ZM Architecture and New City Vision unveiled plans in March to bring the site back into use after 40 years of dereliction with the creation of 750 homes in a series of buildings ranging from four to 15 storeys in height.
Following a public consultation, plans for the area now include up to 800 homes, a hotel, shops, restaurants and office space.
The proposal extends the Clyde Walkway at an area currently closed to the public and there will be heritage centre telling the story of the docks.
Peter Richardson, director of ZM Architecture, which is developing the masterplan for the project, said: “It’s a real privilege to work on the development of one of the most historic and iconic sites on the River Clyde.
“The Graving Docks were once a thriving part of the Clydeside and our proposal builds on that heritage and will totally transform this into a great place to live, work and relax.
“We believe that our plans for the Graving Docks will not only play a key role in reinvigorating this part of Govan’s waterfront, they will be a catalyst for positive economic and social change through valuable long-term jobs and high quality and affordable housing.”
Developers could not give an exact figure for the number of homes to be built but the site is zoned for housing in the Glasgow City Development Plan for up to 800 homes.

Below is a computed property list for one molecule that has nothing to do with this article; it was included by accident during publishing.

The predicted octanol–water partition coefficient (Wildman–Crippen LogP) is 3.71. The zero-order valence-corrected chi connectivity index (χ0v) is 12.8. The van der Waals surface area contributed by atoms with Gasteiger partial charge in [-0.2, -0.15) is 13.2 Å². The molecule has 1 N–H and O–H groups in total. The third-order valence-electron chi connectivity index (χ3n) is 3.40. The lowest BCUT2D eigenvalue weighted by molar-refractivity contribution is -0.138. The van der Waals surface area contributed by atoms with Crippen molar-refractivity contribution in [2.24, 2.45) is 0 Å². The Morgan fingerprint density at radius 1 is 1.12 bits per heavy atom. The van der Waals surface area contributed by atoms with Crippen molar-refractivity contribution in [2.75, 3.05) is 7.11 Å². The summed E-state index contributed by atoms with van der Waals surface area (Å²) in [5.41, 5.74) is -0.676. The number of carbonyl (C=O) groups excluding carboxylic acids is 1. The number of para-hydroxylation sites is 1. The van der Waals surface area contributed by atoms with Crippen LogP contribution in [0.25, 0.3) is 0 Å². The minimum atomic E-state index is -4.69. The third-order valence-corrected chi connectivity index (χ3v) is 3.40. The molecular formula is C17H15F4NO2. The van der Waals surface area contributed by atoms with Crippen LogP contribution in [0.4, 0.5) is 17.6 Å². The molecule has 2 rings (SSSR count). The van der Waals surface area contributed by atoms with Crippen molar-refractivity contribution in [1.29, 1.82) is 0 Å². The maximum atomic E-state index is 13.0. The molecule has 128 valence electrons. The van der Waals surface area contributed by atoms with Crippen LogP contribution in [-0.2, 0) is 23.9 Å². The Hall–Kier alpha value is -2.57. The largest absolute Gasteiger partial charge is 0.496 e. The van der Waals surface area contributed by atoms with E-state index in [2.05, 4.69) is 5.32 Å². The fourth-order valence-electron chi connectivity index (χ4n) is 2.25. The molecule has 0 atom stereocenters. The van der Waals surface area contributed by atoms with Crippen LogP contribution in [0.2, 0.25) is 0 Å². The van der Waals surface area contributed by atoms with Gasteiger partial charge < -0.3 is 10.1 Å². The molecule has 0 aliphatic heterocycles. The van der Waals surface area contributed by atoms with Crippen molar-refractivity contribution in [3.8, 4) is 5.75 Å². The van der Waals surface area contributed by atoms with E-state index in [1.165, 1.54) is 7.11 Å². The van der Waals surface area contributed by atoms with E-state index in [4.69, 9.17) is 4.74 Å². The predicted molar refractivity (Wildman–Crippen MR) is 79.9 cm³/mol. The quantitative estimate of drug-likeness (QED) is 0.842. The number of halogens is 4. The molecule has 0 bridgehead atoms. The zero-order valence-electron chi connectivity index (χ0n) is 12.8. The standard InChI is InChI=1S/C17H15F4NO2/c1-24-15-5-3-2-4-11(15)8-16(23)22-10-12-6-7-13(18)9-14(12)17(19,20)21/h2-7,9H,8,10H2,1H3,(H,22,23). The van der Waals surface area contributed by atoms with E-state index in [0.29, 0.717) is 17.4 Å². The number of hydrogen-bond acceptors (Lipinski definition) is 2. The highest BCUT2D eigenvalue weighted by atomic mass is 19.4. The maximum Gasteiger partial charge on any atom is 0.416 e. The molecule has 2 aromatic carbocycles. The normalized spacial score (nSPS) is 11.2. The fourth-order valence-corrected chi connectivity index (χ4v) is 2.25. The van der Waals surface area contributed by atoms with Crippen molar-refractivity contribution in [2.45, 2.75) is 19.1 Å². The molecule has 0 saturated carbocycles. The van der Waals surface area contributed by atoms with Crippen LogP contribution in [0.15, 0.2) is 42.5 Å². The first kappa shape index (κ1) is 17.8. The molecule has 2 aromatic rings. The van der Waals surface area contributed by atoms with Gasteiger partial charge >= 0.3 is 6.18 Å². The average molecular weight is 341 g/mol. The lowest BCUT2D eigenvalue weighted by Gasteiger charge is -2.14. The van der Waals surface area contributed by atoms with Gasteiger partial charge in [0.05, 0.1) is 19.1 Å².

At least 100 of the new properties will be affordable housing.
The multi-million pound development will create jobs and training opportunities for up to 1500 people over a construction period of up to 10 years.
New City Vision said a significant proportion of construction jobs – and later in hospitality and retail – will go to local people.
Harry O’Donnell, chairman of New City Vision, said: “The rejuvenation of the proposed public space will embrace the proud shipbuilding history of the Graving Docks. The new spaces will extend the Clyde walkway for walkers and cyclists and open up the riverside in Govan after being inaccessible to the public and the local community for more than four decades.
“The plans also feature a heritage centre that will tell the story of the iconic docks, which was a key part of Clydeside shipbuilding from the 1860s right up until the late 1980s.”
Key features of the Category A-listed site include three large “graving docks” – dry docks for repairing and maintaining ships.
The design proposes building adjacent to these unique shipbuilding features.
It is proposed that two out of the three docks will remain filled with water, with areas for moored houseboats and other leisure uses.
The third will be maintained as a dry dock to allow people to safely experience the dock floor.
Historic capstans and lampposts will be restored and retained and original chain and protective barrier rails will be re-installed.
The Quays will also provide moorings, pontoons and access to the Clyde via a new slip.